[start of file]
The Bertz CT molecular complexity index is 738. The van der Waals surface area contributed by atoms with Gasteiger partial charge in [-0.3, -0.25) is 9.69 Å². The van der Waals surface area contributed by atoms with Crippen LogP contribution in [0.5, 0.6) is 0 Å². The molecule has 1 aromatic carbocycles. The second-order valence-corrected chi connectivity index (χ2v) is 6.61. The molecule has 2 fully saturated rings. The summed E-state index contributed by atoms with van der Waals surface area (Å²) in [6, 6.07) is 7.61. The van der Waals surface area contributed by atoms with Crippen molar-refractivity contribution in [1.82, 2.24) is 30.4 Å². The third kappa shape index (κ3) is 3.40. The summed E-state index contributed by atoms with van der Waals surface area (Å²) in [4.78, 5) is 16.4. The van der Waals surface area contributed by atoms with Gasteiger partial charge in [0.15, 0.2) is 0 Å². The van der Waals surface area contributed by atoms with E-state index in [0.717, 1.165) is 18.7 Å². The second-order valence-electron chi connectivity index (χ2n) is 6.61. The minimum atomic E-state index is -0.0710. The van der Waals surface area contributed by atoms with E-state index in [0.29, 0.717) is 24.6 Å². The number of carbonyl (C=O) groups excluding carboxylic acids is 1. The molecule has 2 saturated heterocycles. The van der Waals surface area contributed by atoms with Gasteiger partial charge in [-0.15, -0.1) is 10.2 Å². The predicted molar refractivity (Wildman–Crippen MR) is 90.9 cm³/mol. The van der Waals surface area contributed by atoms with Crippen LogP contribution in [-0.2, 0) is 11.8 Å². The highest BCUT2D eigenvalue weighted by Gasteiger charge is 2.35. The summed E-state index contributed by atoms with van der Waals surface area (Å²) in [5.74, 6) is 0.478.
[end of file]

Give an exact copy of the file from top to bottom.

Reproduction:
The Bertz CT molecular complexity index is 738. The van der Waals surface area contributed by atoms with Gasteiger partial charge in [-0.3, -0.25) is 9.69 Å². The van der Waals surface area contributed by atoms with Crippen LogP contribution in [0.5, 0.6) is 0 Å². The molecule has 1 aromatic carbocycles. The second-order valence-corrected chi connectivity index (χ2v) is 6.61. The molecule has 2 fully saturated rings. The summed E-state index contributed by atoms with van der Waals surface area (Å²) in [6, 6.07) is 7.61. The van der Waals surface area contributed by atoms with Crippen molar-refractivity contribution in [1.82, 2.24) is 30.4 Å². The third kappa shape index (κ3) is 3.40. The summed E-state index contributed by atoms with van der Waals surface area (Å²) in [4.78, 5) is 16.4. The van der Waals surface area contributed by atoms with Gasteiger partial charge in [0.15, 0.2) is 0 Å². The van der Waals surface area contributed by atoms with E-state index in [0.717, 1.165) is 18.7 Å². The second-order valence-electron chi connectivity index (χ2n) is 6.61. The minimum atomic E-state index is -0.0710. The van der Waals surface area contributed by atoms with E-state index in [0.29, 0.717) is 24.6 Å². The number of carbonyl (C=O) groups excluding carboxylic acids is 1. The molecule has 2 saturated heterocycles. The van der Waals surface area contributed by atoms with Gasteiger partial charge in [-0.15, -0.1) is 10.2 Å². The predicted molar refractivity (Wildman–Crippen MR) is 90.9 cm³/mol. The van der Waals surface area contributed by atoms with Crippen LogP contribution in [-0.2, 0) is 11.8 Å². The highest BCUT2D eigenvalue weighted by Gasteiger charge is 2.35. The summed E-state index contributed by atoms with van der Waals surface area (Å²) in [5.74, 6) is 0.478.